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Media, Human Rights and Technology Takes Centre Stage for Participants in Myanmar

Updated: Dec 12, 2022

Picture People’s Executive Co-Directors, Claudia Modonesi and Nick Danziger facilitated a five-week long multidisciplinary course this past October and November to 32 participants based in Myanmar.


Developed by Picture People and supported by the Danish International Development Agency (DANIDA), the course, consisting of 12 online interactive training sessions, aimed to advance participants’ understanding about the connection between media, human rights, and technology, as well as strengthen their skills in communication, documentation and reporting relevant stories safely and effectively.


“The course has been specifically designed to provide representatives of Civil Society Organisations (CSOs) and Community Based Organisations (CBOs) with greater clarity and confidence in navigating the complex challenges of working in these organisations in Myanmar through this current period of uncertainty,” commented Modonesi.


During the course, participants were provided with an in-depth review of how digital technologies impact human rights both positively and negatively, how one can use video and digital media to influence change and advance human rights and advocacy, and develop their skills in interviewing techniques and ethics in visual documentation.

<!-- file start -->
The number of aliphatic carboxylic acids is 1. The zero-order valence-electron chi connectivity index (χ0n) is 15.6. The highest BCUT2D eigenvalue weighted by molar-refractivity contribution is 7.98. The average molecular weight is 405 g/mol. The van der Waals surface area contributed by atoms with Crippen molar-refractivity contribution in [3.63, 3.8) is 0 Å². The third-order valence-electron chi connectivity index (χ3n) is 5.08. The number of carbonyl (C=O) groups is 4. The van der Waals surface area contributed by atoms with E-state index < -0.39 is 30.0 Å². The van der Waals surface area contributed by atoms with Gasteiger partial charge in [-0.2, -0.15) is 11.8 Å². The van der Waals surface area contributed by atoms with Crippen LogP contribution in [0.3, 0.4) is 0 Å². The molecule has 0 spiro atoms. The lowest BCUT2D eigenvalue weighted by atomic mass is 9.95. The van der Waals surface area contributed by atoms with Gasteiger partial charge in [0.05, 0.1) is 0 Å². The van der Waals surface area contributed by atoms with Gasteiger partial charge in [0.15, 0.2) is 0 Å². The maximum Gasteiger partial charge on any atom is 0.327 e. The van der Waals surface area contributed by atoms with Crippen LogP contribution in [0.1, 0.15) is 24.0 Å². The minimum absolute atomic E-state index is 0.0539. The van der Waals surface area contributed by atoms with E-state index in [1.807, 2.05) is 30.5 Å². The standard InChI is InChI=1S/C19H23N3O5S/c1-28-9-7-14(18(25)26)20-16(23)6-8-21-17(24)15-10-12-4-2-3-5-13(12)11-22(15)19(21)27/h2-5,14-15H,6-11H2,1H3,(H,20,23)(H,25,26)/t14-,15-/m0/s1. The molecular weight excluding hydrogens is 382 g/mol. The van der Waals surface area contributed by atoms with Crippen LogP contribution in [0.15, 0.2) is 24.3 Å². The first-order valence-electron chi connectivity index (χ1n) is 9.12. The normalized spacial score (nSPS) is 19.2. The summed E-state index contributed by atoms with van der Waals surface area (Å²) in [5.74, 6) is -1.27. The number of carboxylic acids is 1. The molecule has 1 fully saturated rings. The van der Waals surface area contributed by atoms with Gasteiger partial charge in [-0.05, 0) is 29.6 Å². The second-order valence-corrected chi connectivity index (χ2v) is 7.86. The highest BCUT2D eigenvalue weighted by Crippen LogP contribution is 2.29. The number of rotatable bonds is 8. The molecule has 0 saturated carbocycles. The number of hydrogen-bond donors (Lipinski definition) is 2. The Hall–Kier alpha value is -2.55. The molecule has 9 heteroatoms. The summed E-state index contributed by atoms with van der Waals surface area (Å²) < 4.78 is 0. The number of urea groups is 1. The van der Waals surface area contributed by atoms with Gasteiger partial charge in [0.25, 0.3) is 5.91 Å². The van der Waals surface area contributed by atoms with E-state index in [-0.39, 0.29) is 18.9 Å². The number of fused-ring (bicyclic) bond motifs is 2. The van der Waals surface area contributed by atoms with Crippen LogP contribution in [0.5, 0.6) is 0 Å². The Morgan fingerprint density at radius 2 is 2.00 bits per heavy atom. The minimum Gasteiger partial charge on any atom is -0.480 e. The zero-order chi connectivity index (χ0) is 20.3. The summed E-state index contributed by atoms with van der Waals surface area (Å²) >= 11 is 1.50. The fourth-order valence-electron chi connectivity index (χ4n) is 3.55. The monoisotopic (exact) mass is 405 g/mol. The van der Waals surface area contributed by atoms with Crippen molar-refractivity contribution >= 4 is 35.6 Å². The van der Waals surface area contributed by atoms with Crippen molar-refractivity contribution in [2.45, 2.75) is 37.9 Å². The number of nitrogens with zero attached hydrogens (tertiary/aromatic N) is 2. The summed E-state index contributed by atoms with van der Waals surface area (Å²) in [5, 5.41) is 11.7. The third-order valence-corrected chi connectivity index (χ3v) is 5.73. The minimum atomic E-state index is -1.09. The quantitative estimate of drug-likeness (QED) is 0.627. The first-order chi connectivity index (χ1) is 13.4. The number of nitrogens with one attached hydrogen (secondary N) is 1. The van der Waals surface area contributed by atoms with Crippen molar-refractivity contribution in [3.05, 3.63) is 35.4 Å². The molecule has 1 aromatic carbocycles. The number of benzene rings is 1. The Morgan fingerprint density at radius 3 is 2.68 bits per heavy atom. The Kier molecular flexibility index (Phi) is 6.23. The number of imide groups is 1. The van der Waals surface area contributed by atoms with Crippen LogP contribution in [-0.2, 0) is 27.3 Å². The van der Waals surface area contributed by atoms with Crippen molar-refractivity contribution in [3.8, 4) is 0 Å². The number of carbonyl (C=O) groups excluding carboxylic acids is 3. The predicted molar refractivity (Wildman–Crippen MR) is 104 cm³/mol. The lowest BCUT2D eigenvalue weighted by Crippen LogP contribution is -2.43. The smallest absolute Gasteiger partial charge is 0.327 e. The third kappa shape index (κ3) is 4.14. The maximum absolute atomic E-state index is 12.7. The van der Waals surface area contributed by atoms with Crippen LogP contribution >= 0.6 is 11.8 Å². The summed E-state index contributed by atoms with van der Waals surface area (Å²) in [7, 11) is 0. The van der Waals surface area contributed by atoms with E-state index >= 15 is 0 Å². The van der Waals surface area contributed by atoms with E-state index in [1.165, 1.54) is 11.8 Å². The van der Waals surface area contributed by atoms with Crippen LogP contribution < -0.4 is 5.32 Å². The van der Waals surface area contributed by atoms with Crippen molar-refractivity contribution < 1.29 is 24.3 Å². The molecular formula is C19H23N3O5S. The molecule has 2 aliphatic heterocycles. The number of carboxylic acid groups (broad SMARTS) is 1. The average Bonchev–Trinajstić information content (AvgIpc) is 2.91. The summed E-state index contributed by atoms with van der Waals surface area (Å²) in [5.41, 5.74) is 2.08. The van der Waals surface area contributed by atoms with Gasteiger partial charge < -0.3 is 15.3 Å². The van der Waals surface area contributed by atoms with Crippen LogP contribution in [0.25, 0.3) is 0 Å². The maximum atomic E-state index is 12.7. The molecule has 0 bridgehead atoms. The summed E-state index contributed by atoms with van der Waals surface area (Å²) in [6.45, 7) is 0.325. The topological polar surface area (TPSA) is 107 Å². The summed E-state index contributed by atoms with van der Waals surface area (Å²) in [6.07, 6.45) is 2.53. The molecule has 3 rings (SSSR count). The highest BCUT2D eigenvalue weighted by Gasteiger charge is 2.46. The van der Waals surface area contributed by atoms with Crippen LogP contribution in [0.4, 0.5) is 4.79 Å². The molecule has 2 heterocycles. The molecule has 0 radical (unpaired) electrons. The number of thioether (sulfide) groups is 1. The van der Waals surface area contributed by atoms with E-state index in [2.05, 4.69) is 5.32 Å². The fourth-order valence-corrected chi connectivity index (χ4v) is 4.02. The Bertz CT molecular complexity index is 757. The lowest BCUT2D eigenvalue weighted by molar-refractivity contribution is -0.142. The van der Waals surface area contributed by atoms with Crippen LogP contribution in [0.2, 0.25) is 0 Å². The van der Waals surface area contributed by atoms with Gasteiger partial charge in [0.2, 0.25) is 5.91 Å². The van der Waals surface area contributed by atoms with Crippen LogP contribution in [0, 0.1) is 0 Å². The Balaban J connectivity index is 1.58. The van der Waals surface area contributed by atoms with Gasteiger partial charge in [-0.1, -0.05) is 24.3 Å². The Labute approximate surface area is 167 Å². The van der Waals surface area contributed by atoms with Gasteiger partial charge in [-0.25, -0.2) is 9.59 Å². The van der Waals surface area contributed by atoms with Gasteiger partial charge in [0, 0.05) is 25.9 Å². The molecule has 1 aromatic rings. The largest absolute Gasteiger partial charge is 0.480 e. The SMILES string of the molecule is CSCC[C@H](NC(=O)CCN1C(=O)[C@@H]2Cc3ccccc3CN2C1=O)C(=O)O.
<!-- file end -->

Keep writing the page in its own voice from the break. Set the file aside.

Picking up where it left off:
“By combining the sessions with input from outside speakers and experts such as Kimina Lyall fro for Journalism and Trauma, and Egbert Wits from EngageMedia, participants had the chance to learn, share, reflect and discuss these topics with each other and actively participate in the case studies, “added Danziger.



According to the post-training evaluation survey, the highly positive responses reflect the high level of participants’ satisfaction, and an acknowledgment of them gaining valuable knowledge and skills that they will apply in their work. A quarter of participants stated they would share their new skills with work colleagues, followed by their community and friends. ‘Taking pictures with your smartphone’ was voted the most interesting training session.


Participants also appreciated the practical teaching approach, the extensive use of visual media to illustrate examples and/or case studies, as well as the use of a variety of online teaching tools to foster collaborative work.


Modonesi mentioned “we feel the evaluation results also underline the need to mainstream the use of digital media for communication, documentation, and advocacy work in the human rights teaching arena, and the thirst of the different target groups to catch up and update on content, approaches and methodologies in line with the evolving technological landscape”.


This multidisciplinary course is one of three courses offered by Picture People over the past year to CSOs and CBOs in Myanmar in conjunction with DANIDA.


All teaching activities and communications were held in English with simultaneous translation in Burmese.



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